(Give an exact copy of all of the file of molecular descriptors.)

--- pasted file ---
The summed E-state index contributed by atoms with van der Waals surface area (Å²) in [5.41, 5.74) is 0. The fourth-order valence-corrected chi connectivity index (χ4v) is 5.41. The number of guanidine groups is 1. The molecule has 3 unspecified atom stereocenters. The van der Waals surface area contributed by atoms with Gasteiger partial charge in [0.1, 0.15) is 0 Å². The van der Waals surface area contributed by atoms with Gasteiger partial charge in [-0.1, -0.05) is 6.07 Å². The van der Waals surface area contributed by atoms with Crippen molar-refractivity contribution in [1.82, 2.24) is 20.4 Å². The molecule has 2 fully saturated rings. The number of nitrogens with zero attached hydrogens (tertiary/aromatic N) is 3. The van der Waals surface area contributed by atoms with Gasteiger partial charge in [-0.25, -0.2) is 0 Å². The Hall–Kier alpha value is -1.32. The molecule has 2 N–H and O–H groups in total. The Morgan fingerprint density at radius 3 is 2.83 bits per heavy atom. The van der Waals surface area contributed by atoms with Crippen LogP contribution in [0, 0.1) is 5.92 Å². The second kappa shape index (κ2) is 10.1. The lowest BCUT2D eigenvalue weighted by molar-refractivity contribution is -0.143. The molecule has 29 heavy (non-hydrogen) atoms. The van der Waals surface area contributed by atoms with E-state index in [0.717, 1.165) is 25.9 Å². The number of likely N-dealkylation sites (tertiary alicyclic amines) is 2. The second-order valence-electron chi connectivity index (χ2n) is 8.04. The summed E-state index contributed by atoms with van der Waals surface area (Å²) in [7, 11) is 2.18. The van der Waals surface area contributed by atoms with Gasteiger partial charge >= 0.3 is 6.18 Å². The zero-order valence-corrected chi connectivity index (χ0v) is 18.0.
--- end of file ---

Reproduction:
The summed E-state index contributed by atoms with van der Waals surface area (Å²) in [5.41, 5.74) is 0. The fourth-order valence-corrected chi connectivity index (χ4v) is 5.41. The number of guanidine groups is 1. The molecule has 3 unspecified atom stereocenters. The van der Waals surface area contributed by atoms with Gasteiger partial charge in [0.1, 0.15) is 0 Å². The van der Waals surface area contributed by atoms with Gasteiger partial charge in [-0.1, -0.05) is 6.07 Å². The van der Waals surface area contributed by atoms with Crippen molar-refractivity contribution in [1.82, 2.24) is 20.4 Å². The molecule has 2 fully saturated rings. The number of nitrogens with zero attached hydrogens (tertiary/aromatic N) is 3. The van der Waals surface area contributed by atoms with Gasteiger partial charge in [-0.25, -0.2) is 0 Å². The Hall–Kier alpha value is -1.32. The molecule has 2 N–H and O–H groups in total. The Morgan fingerprint density at radius 3 is 2.83 bits per heavy atom. The van der Waals surface area contributed by atoms with Crippen LogP contribution in [0, 0.1) is 5.92 Å². The second kappa shape index (κ2) is 10.1. The lowest BCUT2D eigenvalue weighted by molar-refractivity contribution is -0.143. The molecule has 29 heavy (non-hydrogen) atoms. The van der Waals surface area contributed by atoms with E-state index in [0.717, 1.165) is 25.9 Å². The number of likely N-dealkylation sites (tertiary alicyclic amines) is 2. The second-order valence-electron chi connectivity index (χ2n) is 8.04. The summed E-state index contributed by atoms with van der Waals surface area (Å²) in [7, 11) is 2.18. The van der Waals surface area contributed by atoms with Gasteiger partial charge >= 0.3 is 6.18 Å². The zero-order valence-corrected chi connectivity index (χ0v) is 18.0.